By my freshman year of college, I had rallied up a small group of close friends who possessed milder personality traits than I did (or, in a few cases, extremely contentious extroverts who were likely HSPs themselves).This was also the year that I discovered the art of meditation. Though I didn’t realize it then, my irate reaction to the sound of my roommate “click-clicking” on her laptop when I tried to sit still was an early sign of reclamation. And as I got better at meditating and seemingly less bothered by my roommate’s typing, I found myself relearning how to exist inside of my body (rather than what felt like above it). 

One morning after a particularly successful meditation session, I felt more grounded than ever. I found myself feeling empowered, walking with slow intention to the dining hall for lunch and listening blissfully to a song on Spotify. But as I neared the dining hall, the sound of my music began to fade as the sound of a leaf blower grew closer. (As I write this, I shudder.) The deeper into the grass-filled complex I walked, the more landscapers (and the more machinery) there were. I remember exactly where I was standing when I felt my forehead scrunch and a waterfall pour out of my eyes. As the tears flew, my mind filled with questions: Why am I crying? I got over my weird noise thing in fifth grade. I haven’t cried at loud noises since the 4th of July in 2009. Why can’t I stop? I was mentally and emotionally flooded. After taking a leap forward, I suddenly felt like I had taken a giant leap back. But, as someone once famously said, this was the dark before the dawn.

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The Highly Sensitive Adult 

A fated synchronicity that day led me to a tweet (via Maryam Hasnaa) about the trait of high sensitivity. It emphasized that being sensitive to your surroundings is a challenge when not properly acknowledged, and a strength once you learn how to clear your energy. This lit the flame for a longtime, ongoing journey of reclaiming my high sensitivity as a positive character trait rather than a character flaw. 

Here are some ever-shaping conclusions I’ve reached about relearning what it means to be highly sensitive (beyond the label of “too sensitive”):

  • Sensitivity is not inherently good or bad — it is a genetic trait that I have, and I choose to love it since it’s mine. I grew up harboring an oscillating inferiority-superiority complex, especially when it came to my emotional sensitivity. After the initial wave of shame, it was tempting for me to believe that my sensitivity made me “better” than others in some way after learning about the strengths of HSPs, like I had secret powers. As of late, I have found the most solace in using my knowledge of my high sensitivity as a guide for understanding the way I process the world and how this shapes my experience — whether that means emotional reactivity or heightened empathy is up to me.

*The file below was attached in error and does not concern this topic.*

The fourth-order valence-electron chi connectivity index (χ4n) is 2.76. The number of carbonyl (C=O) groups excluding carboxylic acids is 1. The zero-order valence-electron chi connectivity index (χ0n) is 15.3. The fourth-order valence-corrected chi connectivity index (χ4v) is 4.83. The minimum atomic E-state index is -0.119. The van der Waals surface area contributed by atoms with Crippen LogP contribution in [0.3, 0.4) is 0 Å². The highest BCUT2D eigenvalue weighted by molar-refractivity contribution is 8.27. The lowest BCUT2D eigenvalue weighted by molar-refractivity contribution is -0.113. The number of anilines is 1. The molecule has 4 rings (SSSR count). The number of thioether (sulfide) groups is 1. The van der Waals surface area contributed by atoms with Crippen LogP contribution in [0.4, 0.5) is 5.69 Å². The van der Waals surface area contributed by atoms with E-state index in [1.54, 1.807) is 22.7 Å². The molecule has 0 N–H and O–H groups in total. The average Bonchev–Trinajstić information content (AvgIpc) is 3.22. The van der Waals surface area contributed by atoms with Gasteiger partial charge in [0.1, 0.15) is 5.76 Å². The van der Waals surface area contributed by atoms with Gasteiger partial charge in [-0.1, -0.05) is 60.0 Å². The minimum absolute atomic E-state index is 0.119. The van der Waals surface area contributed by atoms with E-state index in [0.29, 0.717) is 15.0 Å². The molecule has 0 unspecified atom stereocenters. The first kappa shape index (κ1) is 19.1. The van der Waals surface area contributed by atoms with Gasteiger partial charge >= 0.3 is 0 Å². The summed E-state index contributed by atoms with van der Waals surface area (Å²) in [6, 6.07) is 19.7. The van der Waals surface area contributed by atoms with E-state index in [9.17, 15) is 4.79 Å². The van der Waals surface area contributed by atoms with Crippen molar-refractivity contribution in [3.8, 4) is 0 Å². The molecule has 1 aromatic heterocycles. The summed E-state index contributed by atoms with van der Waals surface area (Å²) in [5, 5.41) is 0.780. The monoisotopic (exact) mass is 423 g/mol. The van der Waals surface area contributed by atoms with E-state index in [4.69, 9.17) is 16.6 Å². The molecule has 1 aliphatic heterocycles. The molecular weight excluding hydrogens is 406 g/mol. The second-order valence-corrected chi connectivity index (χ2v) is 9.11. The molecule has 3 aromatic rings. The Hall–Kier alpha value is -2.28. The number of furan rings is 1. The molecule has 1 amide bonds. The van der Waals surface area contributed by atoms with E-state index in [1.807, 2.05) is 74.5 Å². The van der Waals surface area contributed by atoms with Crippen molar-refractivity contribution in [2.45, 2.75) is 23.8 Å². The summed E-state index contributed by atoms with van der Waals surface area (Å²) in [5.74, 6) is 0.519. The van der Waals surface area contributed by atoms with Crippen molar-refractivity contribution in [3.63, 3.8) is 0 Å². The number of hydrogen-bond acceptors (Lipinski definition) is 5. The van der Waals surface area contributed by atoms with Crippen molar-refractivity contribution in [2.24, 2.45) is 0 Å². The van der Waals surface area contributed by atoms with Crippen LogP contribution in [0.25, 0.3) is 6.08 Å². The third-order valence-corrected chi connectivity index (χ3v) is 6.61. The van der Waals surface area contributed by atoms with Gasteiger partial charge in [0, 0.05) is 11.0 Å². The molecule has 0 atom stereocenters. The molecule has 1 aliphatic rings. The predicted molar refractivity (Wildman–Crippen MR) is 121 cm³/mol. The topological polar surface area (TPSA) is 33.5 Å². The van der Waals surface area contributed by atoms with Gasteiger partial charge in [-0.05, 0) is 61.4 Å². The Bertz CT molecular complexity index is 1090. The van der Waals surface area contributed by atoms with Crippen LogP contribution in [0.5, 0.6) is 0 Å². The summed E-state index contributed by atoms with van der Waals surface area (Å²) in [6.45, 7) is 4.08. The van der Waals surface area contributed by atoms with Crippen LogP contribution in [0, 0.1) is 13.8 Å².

• I am not trapped into any limiting patterns due to my high sensitivity. I’ve realized that I have the power to take care of myself, and even enjoy, stimulating experiences on occasion. High sensitivity is not a limitation, and it does not doom me to a fate of taking on the emotions and sensations of the world without rest. This ties into my first point: when I take care of myself and listen to my body, I can show up in the world in a more vibrant, empathetic, and authentic way. Sometimes, this even means enjoying a group outing and dancing with friends, which I can do because I know my body will tell me when it’s time to retreat. 
  • I can choose to savor enjoyable sensory input and play a greater role in constructing both my physical and emotional resilience. Owning my first Himalayan salt rock lamp was a game changer for me — I never realized how much easier it was for me to wind down at night with a simple shift in lighting! I have also come to appreciate flower essences, rich foods, the sound of trees blowing in the wind, and countless other sensory inputs that make me feel at peace (and sometimes even in euphoria). Even though I am more sensitive to less enjoyable input, I am also more sensitive to more enjoyable input — and this makes me even more susceptible to the benefits of restorative practices.

I am still young, and there is still so much to experience. But if there is one thing I know, it’s that I am with me for this entire lifetime. So if you, like me, are a born-again HSP, I hope you find the courage to claim it: not for the superpower, but for the peace that comes with accepting yourself as you are.